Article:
It’s been a while since I posted anything about street art in San Francisco, or street art in general, for that matter … in fact, it was was back on June 19, 2013 when I posted San Francisco Street Art, Volume 1 and not again until January 31, 2014 when I put up a Volume 2. At the time I promised that there would be more to come quickly, and, well, there ya go … time slips on by.
But I’m a man of my word, and in this third edition of San Francisco Street Art the focus is on the the epicenter of the San Francisco street art scene, the Mission District, where street by street you will find the city’s most prolific examples of the genre. Whole alleys are lined with clever, colorful and often controversial works of art and it’s impossible not to wander the lively streets of the Mission and not see some form of impressive street art. Some are obvious, encompassing the entire length of building sides, while others are small, cleverly placed in a bus enclave or on a door.
The beauty of Mission District street art, like the neighborhood itself, is that it’s always changing. While some murals are mainstays, others change from time to time as artists with something new to say paint over them. In fact, the mural in the gallery’s soccer-themed second shot (“On 19th St. at Mission”) is now the Para La Mission mural seen at the top of the page. So the watchful photographer is consistently rewarded by making repeated visits, as murals often morph into something completely different, seemingly overnight.
The Mission is one of the city’s oldest neighborhoods with a deep, rich Latino population of Central American and Mexican families that have been settling the neighborhood in big numbers since the 1950s. As such, the Mission boasts some of the best and most authentic taquerias, pupuserias, produce markets, and Salvadoran bakeries in the country. This deep proliferation of Latino cultures is also reflected in the area’s street art, and you’ll see Latino influences ranging from modern artists like Diego Rivera and Frieda Kahlo to the ancient Aztecs.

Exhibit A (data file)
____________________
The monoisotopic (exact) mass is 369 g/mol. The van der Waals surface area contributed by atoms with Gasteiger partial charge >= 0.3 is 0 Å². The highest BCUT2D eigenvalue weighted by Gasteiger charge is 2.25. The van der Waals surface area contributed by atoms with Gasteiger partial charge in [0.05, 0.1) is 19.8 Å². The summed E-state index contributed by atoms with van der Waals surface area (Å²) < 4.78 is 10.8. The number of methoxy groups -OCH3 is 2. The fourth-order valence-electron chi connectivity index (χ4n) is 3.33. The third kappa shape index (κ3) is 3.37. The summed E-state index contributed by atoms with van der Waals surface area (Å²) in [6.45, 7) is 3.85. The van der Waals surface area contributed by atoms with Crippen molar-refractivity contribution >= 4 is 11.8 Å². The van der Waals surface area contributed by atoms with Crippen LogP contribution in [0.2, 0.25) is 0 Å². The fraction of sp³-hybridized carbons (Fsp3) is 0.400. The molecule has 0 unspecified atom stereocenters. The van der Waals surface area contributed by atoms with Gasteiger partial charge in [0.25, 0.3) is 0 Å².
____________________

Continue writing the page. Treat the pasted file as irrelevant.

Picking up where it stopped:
Sadly, the area faces the same gentrification that has swept across the entire city in the past few years, and old establishments are being forced out as the new tech boom has caused rents to skyrocket while a new population of cash-flushed techies drain the cultural color from yet another San Francisco neighborhood. Indeed, high-priced “artisan” coffee shops and Asian fusion restaurants are threatening to out-number the family-owned taquerias who have yet to be evicted by a greedy landlord. Because of that, high-tech gentrification has become a growing theme of the neighborhood’s street art, and I’ve included a few examples of that.
Still, like the cultural enclaves of most cities, the Mission takes great pride in its rich cultural heritage and diversified nature, and the fabric of what makes the Mission unique and special will always remain intact. If you’re planning on visiting San Francisco, put exploring the Mission near the top of your to-do list … it’s also a lot less touristy than other parts of the city. But if you’re into seeing the city’s best street art, put the Mission at the top of your list.
Check out more of the street art of the Mission District after the jump.